I was highly undecided on whether or not I wanted to go to New York for Ad:Tech or directly to LA to celebrate Halloween and have a few meetings. I eventually decided flying to Melbourne to my dual 27″ monitors was a much wiser decision for work productivity.
Lessons Learned From Europe
- You will get scammed in Hungary by Taxis. Be cautious.
- Driving in Italy is foolish unless in Sicily. Even then, be careful during their high season.
- Don’t leave your friend at bars in foreign countries when they’re highly inebriated. They tend to lose their phones, and get mugged that way.
- Traveling is way too stressful when you only stay for a short time and constantly hop around.
- Affiliate marketing isn’t dead – it’s just gotten a bit harder.
- I need to build a team and work on building a real asset as opposed to pure CPA. The instability of CPA offers is brutal.
AWasia Bangkok & Koh Samui
If you weren’t lucky enough to get yourself down to Asia this month and attend the first ever Affiliate World conference in Bangkok, here’s what you missed out on.
It was a 3-day event, filled with speakers and panel-discussions with topics ranging from general affiliate marketing, outsourcing, mobile marketing and how to build an 8-figure business with an exit-strategy. Some of the panel members and speakers were exceptional whilst some could brush up a little on their public speaking. Some of the speakers who did an individual presentation or were part of a panel discussion included Ryan Holiday, Gerard Adams (Elite Daily), Tim Tetra, Benjamin Yong, Alexander Willemsen, Lorenzo Green, Charles Ngo, Steve Jukes (Jumbleberry) and many others.
There were even Google and Facebook employees who spoke on the panels and provided some crucial insight. The format of the conference I believe had an essence of inspiration from TED talks which I thought was a clever move. I really enjoyed the this conference, way more informative, interesting and affiliate-friendly and I think the STM owners are really going to run Affiliate Summit out of business if they can keep this up. Hats off!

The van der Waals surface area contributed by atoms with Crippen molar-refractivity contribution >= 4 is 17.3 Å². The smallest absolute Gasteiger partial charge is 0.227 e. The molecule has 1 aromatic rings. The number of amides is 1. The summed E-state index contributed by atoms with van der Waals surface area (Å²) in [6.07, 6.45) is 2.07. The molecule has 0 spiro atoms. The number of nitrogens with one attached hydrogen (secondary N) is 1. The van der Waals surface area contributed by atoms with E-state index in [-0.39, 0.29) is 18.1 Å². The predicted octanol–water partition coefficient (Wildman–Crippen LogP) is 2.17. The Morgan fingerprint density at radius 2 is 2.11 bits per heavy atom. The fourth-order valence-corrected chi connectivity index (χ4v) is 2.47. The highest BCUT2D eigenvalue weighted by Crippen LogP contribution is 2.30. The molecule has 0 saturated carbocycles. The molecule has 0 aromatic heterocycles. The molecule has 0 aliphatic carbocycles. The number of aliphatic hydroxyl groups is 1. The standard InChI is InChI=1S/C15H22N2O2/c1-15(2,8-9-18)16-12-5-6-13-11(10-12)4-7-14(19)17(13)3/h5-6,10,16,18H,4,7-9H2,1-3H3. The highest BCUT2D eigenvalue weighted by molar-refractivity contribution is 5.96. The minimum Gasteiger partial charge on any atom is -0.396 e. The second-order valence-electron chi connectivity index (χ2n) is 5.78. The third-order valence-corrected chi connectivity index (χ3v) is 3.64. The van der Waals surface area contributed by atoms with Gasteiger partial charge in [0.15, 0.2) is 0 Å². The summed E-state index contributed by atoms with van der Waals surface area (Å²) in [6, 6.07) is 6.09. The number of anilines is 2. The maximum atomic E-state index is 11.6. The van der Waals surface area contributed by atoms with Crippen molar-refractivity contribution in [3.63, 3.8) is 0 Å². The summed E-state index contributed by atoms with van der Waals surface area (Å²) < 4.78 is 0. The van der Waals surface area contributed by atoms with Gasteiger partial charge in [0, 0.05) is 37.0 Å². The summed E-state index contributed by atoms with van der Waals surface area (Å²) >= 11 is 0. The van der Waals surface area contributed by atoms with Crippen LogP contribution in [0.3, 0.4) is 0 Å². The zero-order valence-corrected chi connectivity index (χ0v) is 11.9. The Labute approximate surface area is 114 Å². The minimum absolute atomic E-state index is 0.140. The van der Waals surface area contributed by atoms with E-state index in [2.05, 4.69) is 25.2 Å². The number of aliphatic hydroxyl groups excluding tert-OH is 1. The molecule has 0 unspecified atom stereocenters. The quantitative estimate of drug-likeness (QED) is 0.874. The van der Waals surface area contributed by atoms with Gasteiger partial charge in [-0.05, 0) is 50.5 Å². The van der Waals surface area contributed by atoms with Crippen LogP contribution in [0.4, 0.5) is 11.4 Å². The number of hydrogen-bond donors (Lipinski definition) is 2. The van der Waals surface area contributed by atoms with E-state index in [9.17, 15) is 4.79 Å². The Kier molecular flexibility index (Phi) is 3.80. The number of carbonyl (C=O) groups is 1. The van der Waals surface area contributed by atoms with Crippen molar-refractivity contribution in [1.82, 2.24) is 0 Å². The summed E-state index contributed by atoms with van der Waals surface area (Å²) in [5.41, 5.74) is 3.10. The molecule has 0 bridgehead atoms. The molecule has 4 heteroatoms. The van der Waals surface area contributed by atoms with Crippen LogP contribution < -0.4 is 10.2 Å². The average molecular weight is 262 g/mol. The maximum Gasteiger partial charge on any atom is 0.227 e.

A lot of solid information shared and great ideas sparked. There was also a meet-market and after-conference meet-and-greet drinks which, to say the least, was an exhausting activity. Turns out, going to all these meetups, conferences and conventions this year (about 10 in total) led me to befriend a great deal of people in the industry… many names of which I forgot… I blame it on meeting in environments which aren’t exactly conducive to memorization (damn you vodka!).
I even got to meet Finch (Martin Osborn) from finchsells.com in real life for the first time, and was notably surprised at the lack of testicle-jokes in our real-world conversation.
A large amount of people then extended the trip and went to Koh Samui, where many of us stayed at the same hotel (Casa De Mar) making for a great way to network in a casual environment with some incredibly smart and established people in the industry. Can’t be more thankful for the new connections and friends I have made.
Some key lesson’s from the conference
- The industry is growing, and shifting actively. Adaptation is inevitable.
- A lot of emphasis on finding your competitive edge / competitive moat in order to get ahead